Good Faith and Fair dealing only apply when an insured has actually performed their Duties After a Loss in FULL. Even the “suggested ones’. Especially the “SUGGESTED ONES”!
Unpopular fact; Bad Faith rarely occurs, and is not what the masses think it is. For Bad Faith to actually occur, the Insured MUST PERFORM FULLY under the contract. If there was ever a silver bullet… that is it. Performance under the contract.
See you in June!
Why does your insurance company issue a ROR, otherwise known as a Reservation of Rights?
Sometimes, the answer is so simple, that folks complicate it.
Understanding the above makes this easier.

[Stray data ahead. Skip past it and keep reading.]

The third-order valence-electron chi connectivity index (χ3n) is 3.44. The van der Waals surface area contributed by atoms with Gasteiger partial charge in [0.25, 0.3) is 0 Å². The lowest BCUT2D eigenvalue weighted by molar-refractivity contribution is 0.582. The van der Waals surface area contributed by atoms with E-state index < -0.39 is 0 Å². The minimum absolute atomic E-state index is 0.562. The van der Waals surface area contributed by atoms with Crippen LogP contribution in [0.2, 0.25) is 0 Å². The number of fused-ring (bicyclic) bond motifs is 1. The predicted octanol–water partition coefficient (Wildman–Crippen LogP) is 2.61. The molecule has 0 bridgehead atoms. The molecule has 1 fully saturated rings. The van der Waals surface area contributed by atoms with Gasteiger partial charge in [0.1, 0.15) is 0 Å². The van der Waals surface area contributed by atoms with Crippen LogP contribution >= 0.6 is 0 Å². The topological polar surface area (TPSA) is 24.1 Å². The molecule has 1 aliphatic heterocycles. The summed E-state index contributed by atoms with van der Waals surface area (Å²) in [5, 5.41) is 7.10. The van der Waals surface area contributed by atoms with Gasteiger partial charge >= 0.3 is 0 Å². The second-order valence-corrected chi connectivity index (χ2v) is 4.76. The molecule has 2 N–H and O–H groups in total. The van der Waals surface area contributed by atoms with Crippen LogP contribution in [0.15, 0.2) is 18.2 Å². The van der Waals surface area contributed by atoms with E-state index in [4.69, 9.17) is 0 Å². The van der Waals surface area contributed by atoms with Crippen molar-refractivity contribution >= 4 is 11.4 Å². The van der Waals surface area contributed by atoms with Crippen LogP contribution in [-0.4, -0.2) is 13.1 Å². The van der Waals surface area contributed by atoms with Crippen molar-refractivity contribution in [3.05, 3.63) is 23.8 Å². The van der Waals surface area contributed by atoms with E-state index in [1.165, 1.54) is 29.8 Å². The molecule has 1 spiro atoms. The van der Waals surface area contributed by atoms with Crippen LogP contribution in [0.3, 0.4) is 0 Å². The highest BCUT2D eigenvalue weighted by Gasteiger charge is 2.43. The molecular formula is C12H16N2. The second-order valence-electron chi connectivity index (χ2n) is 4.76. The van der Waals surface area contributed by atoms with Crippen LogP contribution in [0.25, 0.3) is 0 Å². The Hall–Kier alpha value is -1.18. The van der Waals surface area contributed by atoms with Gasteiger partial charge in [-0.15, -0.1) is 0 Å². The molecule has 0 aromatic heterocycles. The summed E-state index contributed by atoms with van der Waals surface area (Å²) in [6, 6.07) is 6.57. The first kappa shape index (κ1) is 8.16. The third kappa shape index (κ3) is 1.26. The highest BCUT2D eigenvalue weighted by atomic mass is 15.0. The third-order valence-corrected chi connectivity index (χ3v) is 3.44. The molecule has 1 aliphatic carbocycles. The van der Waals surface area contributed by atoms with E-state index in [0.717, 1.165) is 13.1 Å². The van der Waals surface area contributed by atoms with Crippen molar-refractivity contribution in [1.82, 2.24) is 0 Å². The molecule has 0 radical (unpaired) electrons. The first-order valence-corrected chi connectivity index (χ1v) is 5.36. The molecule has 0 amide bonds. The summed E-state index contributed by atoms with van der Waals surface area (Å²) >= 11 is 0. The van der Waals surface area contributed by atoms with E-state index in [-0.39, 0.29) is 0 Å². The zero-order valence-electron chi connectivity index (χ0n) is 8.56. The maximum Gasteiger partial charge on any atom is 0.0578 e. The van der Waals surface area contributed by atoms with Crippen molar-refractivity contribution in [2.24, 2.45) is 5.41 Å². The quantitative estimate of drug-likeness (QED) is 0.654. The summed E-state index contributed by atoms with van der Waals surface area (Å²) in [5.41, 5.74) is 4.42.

Anytime the carrier steps out and provides a “Good Faith” or “Good Will” gesture, by paying for anything without full performance from the insured, according to the Policy/Contract, they are in danger of setting a precedent on that claim, of taking over the insured’s “burden”. The ROR maintains that “Right”, to hold the insured accountable for anything they DID NOT perform, that was required.
Why would they do that?
So they could defend themselves.
“What an incredible day today was at Cal Spoon’s Adjuster Bootcamp with Melanie Spoon and Shaun Hodges. If all we got was today, the class would be a tremendous value. Tony and I have been doing this for a combined 77 years and we were floored by how much both of us learned today, and there’s four more days!”
I can’t top that, so I won’t even try.
See you in class in June.